Oh, Oscars. When will you learn.

  3. I enjoyed Billy Crystal’s performance, and thought it was far better than the disastrous show last year. Many of the performers were hit and miss (multiple complaints at Ben STiller, Emma Stone, Robert Downey Jr., and Chris Rock). As for the winners, I’m groaning over Streep’s win, mostly because The Iron Lady is a bad film (Davis should have won).

    But I applauded for The Artist, Hugo, and Alexander Payne, Nat Faxon, and Jim Rash (who hilariously parodied Angelina Jolie) for winning Best Adapted Screenplay for The Descendants. The winners were mostly safe other than Streep and the surprise for editing (which went to The Girl with the Dragon Tattoo).

    Also, thanks for the 7X7 nomination!

  4. While I think The Artist and Hugo were good movies for what they did it does bother me a little bit that there was an obvious bias towards movies that are about how great movies are. I like books, I write books, I teach literature, but that doesn’t mean I can’t find merit in a book that’s not about how fantastic books are. Not that these both weren’t fantastic movies…I guess I’m just on my personal soapbox.

    I am very surprised that Streep won for the Iron Lady, not that she isn’t a fantastic actress, but I’m not sure her performance in Iron Lady was leaps and bounds ahead of the competition. Just look at Rooney Mara as Lisbeth Salander, it takes a great actress to pull that kind of transition off and I’m not sure how well Streep as Margaret Thatcher compares to that or any of the other nominees.

    • Streep’s win definitely felt like it was based on politics, not on merit. And your soapbox makes sense- on the one hand, the theme of this years awards was all based around how great it is to go to the movies, but at the same time… plenty of movies this year were fantastic and didn’t overtly reference how great the movies themselves are.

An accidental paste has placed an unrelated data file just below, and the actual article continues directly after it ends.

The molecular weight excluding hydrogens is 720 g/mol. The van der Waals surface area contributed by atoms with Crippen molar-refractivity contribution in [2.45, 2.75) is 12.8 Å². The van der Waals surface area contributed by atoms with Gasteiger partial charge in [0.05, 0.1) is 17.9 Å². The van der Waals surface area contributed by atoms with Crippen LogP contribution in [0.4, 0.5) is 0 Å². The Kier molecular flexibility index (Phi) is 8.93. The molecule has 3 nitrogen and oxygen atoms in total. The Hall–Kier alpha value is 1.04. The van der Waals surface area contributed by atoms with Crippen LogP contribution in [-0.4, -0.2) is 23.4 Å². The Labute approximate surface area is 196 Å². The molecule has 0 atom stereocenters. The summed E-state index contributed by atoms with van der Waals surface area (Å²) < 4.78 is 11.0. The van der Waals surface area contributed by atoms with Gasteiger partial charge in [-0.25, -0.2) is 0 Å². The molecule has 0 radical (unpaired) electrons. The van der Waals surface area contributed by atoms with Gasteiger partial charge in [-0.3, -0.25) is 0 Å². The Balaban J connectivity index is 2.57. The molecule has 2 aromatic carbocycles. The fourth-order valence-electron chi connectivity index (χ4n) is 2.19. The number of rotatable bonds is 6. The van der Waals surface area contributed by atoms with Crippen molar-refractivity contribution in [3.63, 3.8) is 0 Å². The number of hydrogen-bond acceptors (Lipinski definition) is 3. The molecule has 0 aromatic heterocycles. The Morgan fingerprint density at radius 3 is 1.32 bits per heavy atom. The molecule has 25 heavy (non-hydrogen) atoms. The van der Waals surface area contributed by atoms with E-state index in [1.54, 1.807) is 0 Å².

• Oh, I don’t agree. I like, not love, Streep but had to say that her performance was amazing. Okay, a lot of that was fantastic makeup–part of the time I found myself staring at her image and thinking, “Is that really Meryl Streetp?” but her accent and mannerisms were spot-on.

        Yes, Viola Davis was brilliant in a very good film, and the rest of the nominees were equally good. But Streep’s performance was in another realm.

        AS for the show, there were a few missteps, but it was loads better than last year, which was just plain embarrassing.

  5. Well,

    I likeyour review Adam. But,I think you’re being “too fair” on Billy Crystal. Seeing him there, I could envisage the 80-yearolds watching the Oscars. And to be honest, that’s fine everyone is expected to watch the Oscars but I’d much rather watch som1 younger, hipper, more attractive do that. I could feel Ricky Gervais’ absence throughout the awards ceremony. It’s clear why they choose him to do the Globes.

    As to the awards as such, I haven’t seen the Artist -did u write a review abt it btw?- but I am intrigued especially whether I can sit through a silent film for 2 hours.

    The Descendants was a good film and deserved the nomination -probably not the best movie award.

    I can understand why Brad Pitt doesn’t win anything but he’s trying really damn hard. And Angelina always look sgreat

    • Ricky Gervais fits in well at the Golden Globes, but I feel like his particular sensibilities wouldn’t really fly at the Oscars. I watch Gervais to see him openly mock celebrities, and the Globes themselves are sort of a sham, so I don’t mind hearing Gervais viciously mock everyone in attendance.

      The Oscars, while a tad stale and outdated, still carry more respect than the Globes do, and I don’t know if Gervais would be the right choice.

      And I haven’t written a review of The Artist- I’m planning on writing one once it comes to the second-run theater in my city.